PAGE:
Today - "Good Friday" - is the quietest day of the church year. We began the Triduum last night with our Maundy Thursday service of feasting, fellowship and storytelling as we sat around tables. As it closed with the foretelling of what was to come and a prayerful Taize song, we will continue that service tonight. It will be a service of peace and prayer and readings from the Gospel with short reflections that will hopefully help us to process- maybe even understand a little better- the significance of the events we are remembering.
With the events of betrayal, denial and death on our hands, it can be difficult to understand why we might call this day "Good" Friday. I have heard a great variety of reasons for the name we have come to know this day by, and by far, I think I resonate most with the description Barbara Brown Taylor offers when she wrote:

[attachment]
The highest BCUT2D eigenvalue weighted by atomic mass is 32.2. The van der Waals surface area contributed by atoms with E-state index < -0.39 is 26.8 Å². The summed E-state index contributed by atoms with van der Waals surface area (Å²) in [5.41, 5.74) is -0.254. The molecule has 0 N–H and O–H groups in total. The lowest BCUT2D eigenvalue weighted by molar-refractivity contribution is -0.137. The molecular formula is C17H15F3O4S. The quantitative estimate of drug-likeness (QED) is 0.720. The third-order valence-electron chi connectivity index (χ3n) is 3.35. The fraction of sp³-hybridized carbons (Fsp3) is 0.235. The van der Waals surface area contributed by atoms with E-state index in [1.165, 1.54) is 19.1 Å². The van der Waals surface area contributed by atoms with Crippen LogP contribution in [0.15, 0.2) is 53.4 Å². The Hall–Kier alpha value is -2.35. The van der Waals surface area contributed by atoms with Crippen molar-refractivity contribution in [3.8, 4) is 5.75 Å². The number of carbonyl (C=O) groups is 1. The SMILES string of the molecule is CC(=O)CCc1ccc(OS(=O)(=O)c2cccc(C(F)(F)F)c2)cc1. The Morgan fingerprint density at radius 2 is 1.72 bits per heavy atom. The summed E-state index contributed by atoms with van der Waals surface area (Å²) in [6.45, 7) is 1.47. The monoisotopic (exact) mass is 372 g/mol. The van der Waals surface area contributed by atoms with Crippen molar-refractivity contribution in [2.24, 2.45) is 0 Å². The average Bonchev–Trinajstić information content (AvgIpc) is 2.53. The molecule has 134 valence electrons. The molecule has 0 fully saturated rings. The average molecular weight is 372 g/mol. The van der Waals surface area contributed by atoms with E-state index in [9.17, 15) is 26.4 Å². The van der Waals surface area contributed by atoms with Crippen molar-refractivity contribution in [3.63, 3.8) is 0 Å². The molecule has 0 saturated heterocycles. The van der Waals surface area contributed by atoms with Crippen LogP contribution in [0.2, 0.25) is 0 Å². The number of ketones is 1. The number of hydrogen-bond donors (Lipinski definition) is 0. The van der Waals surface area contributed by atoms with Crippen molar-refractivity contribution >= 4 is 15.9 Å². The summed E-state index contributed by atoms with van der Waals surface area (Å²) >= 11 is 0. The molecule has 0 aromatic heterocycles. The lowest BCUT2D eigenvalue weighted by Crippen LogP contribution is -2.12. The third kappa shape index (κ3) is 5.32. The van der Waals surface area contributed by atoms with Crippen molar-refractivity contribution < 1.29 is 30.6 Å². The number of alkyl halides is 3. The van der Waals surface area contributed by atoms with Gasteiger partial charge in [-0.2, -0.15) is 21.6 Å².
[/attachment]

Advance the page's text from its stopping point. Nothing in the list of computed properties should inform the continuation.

Today, on the quietest day of the year, we have come to sit in the presence of one who was fully who God created him to be every day of his life--who loved God with all his heart, and with all his soul, and with all his strength, and with all his mind--and who loved his friends so much that he stepped into the oncoming traffic of death in order to push them out of the way. He furthermore did it all with no more than the basic human equipment--a beating heart, two good hands, a holy vision, and some companions who could see it too--thereby showing the rest of us humans that such a life is not beyond our reach. Whatever else happens on Sunday, here is enough reason to call this Friday Good. (full article can be found here)
Let us gather, sitting at the feet of Jesus and remembering these mighty acts as we relive the events of today. Let us remember not just in that historic, yes-this-happened sort of way, but in the way of anamnesis, much as we did last night gathered around tables. That is, to remember by doing, experiencing, and allowing ourselves to feel as we fully engage with the crucifixion of Jesus.